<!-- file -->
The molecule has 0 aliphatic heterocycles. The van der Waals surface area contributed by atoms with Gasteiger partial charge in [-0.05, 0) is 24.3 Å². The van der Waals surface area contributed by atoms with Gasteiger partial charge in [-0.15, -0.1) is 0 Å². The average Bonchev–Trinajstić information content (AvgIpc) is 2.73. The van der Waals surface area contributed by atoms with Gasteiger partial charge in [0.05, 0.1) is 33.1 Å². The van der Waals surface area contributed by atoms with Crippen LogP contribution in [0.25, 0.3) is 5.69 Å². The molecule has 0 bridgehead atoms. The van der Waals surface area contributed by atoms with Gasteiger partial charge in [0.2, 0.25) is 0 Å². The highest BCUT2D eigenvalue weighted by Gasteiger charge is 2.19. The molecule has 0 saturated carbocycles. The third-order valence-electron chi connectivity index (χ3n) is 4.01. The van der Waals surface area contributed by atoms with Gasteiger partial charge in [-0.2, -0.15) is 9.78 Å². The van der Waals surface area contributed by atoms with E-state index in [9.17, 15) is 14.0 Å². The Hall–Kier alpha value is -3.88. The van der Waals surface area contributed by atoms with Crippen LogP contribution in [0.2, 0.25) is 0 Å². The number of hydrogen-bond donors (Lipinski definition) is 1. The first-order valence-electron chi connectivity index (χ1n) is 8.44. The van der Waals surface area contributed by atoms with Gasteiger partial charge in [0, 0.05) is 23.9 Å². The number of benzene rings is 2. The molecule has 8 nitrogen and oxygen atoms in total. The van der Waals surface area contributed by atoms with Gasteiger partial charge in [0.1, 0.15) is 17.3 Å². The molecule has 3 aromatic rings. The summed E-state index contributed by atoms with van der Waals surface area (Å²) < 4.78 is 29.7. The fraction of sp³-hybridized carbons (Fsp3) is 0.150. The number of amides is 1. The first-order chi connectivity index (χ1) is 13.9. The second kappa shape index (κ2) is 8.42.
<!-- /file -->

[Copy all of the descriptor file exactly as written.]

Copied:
The molecule has 0 aliphatic heterocycles. The van der Waals surface area contributed by atoms with Gasteiger partial charge in [-0.05, 0) is 24.3 Å². The van der Waals surface area contributed by atoms with Gasteiger partial charge in [-0.15, -0.1) is 0 Å². The average Bonchev–Trinajstić information content (AvgIpc) is 2.73. The van der Waals surface area contributed by atoms with Gasteiger partial charge in [0.05, 0.1) is 33.1 Å². The van der Waals surface area contributed by atoms with Crippen LogP contribution in [0.25, 0.3) is 5.69 Å². The molecule has 0 bridgehead atoms. The van der Waals surface area contributed by atoms with Gasteiger partial charge in [0.2, 0.25) is 0 Å². The highest BCUT2D eigenvalue weighted by Gasteiger charge is 2.19. The molecule has 0 saturated carbocycles. The third-order valence-electron chi connectivity index (χ3n) is 4.01. The van der Waals surface area contributed by atoms with Gasteiger partial charge in [-0.2, -0.15) is 9.78 Å². The van der Waals surface area contributed by atoms with E-state index in [9.17, 15) is 14.0 Å². The Hall–Kier alpha value is -3.88. The van der Waals surface area contributed by atoms with Crippen LogP contribution in [0.2, 0.25) is 0 Å². The number of hydrogen-bond donors (Lipinski definition) is 1. The first-order valence-electron chi connectivity index (χ1n) is 8.44. The van der Waals surface area contributed by atoms with Gasteiger partial charge in [0, 0.05) is 23.9 Å². The number of benzene rings is 2. The molecule has 8 nitrogen and oxygen atoms in total. The van der Waals surface area contributed by atoms with Gasteiger partial charge in [0.1, 0.15) is 17.3 Å². The molecule has 3 aromatic rings. The summed E-state index contributed by atoms with van der Waals surface area (Å²) < 4.78 is 29.7. The fraction of sp³-hybridized carbons (Fsp3) is 0.150. The number of amides is 1. The first-order chi connectivity index (χ1) is 13.9. The second kappa shape index (κ2) is 8.42.